The Investment column: Regent Inns can do no wrong as profits rise 71 per cent
Tuesday 18 February 1997
Half-year results yesterday showed the good times continuing to roll. Pre-tax profits of pounds 5.99m were 71 per cent higher than a year ago, struck from sales of pounds 20.6m, a 43 per cent increase. Earnings per share of 6.32p were 67 per cent higher and the dividend rose almost as fast, up 59 per cent to 1.0p.
Behind those figures lay a healthy growth in like-for-like sales of 11 per cent, so the company is not simply buying growth but creating it from within. On top of that, expansion is accelerating with nine openings in the first six months likely to be joined by another 11 in the second half. That will take the group to 100 outlets and the target for four years from now is 200.
Trading since the end of the first half has continued strongly and like- for-like sales are once again 10 per cent better. Plainly this is not sustainable indefinitely, but Regent is still firing on all cylinders. Margins are still rising, gearing is a manageable 47 per cent and, more important, interest and dividend cover is very comfortable.
What is striking about Regent's success is that it doesn't appear to reflect any great imaginative leap or stunning new invention. The company simply runs pubs, opening new ones at a steady rate in good high street locations, often converting old banks or post offices. The difference would seem to be just that it does it better than anyone else.
As free houses, Regent's pubs offer a good selection of popular beers. As crosses between traditional pubs and wine bars, women like them. People like the fact that, unlike arch-rival JD Wetherspoon, Regent's pubs are not obviously part of a chain. It is a formula that works.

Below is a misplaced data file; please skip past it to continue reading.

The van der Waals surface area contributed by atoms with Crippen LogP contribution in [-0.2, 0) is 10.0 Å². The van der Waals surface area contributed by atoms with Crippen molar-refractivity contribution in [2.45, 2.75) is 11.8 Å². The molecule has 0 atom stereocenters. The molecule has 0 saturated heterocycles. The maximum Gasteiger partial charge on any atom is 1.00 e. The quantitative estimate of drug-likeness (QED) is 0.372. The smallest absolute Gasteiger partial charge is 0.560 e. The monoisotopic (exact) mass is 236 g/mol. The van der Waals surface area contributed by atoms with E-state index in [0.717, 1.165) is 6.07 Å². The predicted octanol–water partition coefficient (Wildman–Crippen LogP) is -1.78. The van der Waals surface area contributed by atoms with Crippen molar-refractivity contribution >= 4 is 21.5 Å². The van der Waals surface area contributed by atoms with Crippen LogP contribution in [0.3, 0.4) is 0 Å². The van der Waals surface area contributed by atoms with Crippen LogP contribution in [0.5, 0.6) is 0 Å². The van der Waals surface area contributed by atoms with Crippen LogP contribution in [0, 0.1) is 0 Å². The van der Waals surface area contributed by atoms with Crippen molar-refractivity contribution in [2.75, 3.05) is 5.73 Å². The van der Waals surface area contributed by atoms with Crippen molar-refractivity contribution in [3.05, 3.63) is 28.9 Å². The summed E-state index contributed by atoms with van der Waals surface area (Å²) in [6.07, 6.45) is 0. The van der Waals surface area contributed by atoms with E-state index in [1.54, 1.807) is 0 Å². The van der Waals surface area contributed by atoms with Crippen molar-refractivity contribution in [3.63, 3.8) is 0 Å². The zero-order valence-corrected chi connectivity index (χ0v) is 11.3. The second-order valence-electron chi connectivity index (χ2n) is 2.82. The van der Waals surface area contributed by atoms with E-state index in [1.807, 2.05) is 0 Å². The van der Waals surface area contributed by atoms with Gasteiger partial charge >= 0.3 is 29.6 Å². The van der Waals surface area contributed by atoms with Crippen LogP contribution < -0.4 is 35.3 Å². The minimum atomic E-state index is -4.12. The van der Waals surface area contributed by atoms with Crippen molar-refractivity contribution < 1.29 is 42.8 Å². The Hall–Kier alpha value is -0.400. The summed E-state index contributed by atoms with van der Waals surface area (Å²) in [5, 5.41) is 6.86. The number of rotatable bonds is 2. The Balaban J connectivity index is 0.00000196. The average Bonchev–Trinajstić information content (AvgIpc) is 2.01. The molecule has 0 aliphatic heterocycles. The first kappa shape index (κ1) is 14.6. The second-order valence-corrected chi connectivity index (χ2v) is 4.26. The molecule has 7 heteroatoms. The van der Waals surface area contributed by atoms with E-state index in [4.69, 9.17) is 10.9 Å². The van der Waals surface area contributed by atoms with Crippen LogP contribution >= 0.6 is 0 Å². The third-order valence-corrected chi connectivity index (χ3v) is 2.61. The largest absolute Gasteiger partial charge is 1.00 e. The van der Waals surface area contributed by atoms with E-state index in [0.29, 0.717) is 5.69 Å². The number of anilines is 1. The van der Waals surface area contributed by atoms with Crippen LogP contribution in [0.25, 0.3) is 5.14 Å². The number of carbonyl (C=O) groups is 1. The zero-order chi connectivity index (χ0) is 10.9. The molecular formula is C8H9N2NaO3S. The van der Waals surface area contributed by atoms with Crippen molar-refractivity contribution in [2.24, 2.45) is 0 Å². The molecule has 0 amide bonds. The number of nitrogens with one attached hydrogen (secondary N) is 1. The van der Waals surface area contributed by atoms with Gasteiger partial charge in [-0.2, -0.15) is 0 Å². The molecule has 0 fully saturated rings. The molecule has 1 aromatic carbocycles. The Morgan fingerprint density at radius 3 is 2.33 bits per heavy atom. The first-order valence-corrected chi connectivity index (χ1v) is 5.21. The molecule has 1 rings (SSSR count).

That's important for investors, because one of the common features of the handful of truly great growth stocks the market throws up each year is the ability to clone a formula and quickly roll it out nationally. Regent is starting a concerted push into the Midlands and North from its London heartland, so if the formula travels the extraordinary growth of the past few years could continue.
The trouble with high-growth shares such as Regent is that they always look too expensive so potential investors are put off by a sky-high rating, only to regret it within weeks. Two months ago Regent was 300p and looking pricy; now it is 20 per cent higher.
On the basis of house broker Kleinwort Benson's forecast of pounds 11.7m profit this year and pounds 15.5m next time, the shares stand on a prospective price/earnings ratio of 30, falling to 23. Investing at this level requires a leap of faith in Regent's ability to maintain momentum, but existing shareholders should hold on.
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